The city of Gloucester has issued a challenge to artists across the nation to propose, design, create and complete new public art for the new downtown designed HarborWalk.
And the city is putting up a total of $47,000 for the work.
The call has gone out for proposals from the offices of Mayor Carolyn Kirk and Harbor Development Director Sarah Garcia; all media or art forms will be considered for the final three projects.
The city will award $20,000 for one permanent project; and two additional prizes totaling $27,000 for two other works, at least one of which must be temporary. The minimum project budget is $7,500.
Deadline is Feb. 8, and only 500 proposals will be considered.
The Request for Proposal (RFP) will be evaluated by a two-stage process administered by the Gloucester Coittee for the Arts. The first stage of the decision will narrow the field of applicants to a short list at least nine semifinalists, while Stage Two will produce the three finalists who will be awarded the commissions.
All applicants must identify how their proposed project is significant to Gloucester in content and to the HarborWalk in particular. These public art projects are intended to honor and embrace Gloucester’s long and continued arts legacy and rich cultural diversity, and to celebrate artists, according to the arts committee.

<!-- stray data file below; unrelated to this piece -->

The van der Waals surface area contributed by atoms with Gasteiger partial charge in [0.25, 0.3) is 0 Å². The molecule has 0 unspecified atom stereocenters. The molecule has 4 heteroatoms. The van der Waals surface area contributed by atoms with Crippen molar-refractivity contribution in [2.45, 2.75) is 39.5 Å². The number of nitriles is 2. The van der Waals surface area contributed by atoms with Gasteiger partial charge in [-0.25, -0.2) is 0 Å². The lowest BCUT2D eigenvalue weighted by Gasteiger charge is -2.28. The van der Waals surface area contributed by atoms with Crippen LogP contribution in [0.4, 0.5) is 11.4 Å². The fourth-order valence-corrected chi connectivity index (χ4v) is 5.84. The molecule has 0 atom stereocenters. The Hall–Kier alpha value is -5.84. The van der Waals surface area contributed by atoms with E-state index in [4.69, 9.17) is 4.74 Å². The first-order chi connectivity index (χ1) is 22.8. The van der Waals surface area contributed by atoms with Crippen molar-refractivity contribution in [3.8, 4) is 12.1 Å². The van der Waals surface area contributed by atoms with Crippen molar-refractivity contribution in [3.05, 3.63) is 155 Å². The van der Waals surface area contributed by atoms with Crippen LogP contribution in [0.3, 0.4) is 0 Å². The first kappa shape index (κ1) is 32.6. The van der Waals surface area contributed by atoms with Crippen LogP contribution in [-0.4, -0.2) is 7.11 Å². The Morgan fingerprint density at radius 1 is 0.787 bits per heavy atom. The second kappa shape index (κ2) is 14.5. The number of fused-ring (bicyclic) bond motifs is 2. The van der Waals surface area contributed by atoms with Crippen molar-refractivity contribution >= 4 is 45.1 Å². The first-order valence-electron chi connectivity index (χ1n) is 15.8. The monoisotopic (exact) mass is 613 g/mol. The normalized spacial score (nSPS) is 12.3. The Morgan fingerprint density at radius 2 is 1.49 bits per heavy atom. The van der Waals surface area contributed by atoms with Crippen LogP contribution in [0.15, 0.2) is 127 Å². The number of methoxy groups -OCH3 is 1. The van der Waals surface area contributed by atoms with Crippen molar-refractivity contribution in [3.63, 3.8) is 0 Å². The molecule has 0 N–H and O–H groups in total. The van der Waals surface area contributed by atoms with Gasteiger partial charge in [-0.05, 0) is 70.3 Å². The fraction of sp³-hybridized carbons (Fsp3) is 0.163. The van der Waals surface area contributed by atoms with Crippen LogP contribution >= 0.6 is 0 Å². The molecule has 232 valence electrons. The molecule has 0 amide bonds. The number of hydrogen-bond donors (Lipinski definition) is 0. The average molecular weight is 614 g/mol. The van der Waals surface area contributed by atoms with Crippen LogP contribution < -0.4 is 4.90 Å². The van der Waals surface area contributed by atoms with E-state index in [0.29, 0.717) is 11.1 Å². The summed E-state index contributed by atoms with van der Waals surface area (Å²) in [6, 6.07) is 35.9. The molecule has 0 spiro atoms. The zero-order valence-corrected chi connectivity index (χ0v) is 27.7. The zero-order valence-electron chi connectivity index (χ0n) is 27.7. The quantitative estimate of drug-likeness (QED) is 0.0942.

The city’s HarborWalk, opened last summer, is a $1.5 million project that was funded jointly by the city and the state’s Seaport Advisory Council. The project includes a walkway that carries visitors along the Gloucester waterfront from the to of St. Peter’s Park to the city-owned I-4 C-2 property on Rogers Street, then up to and along a portion of Main Street.
Beyond the designated walkway, it also features 42 granite pilings that serve as stops to engage the walker in “story moments,” with digital videos and QR codes that tell stories of Gloucester’s heritage and the city’s people.
The story moment information and technology are in place so that a smartphone and the free app (information available in the brochure for the walk) allows the visitor to click the QR code at Stopping Station No. 2, for example, and bring up poetic summer resident T.S. Eliot’s recorded voice reading an excerpt from the “Four Quartets” from 1941.
The panel for selection of the finalists for the public arts grants will include, among others:
Andrée Bober, Landmarks Director, The University of Texas, Austin.
Trevor Smith, Curator of Contemporary Art, Peabody Essex Museum in Salem
Peter Sollogub and Chris Muskopf, architects, Cambridge Seven Associates — the company that designed the HarborWalk.
Artists interested in submitting a proposal need to visit http://ghwalk.org to view or download the complete and full request for proposal, and visit “CaFEonLine” to apply.
There is no fee to apply.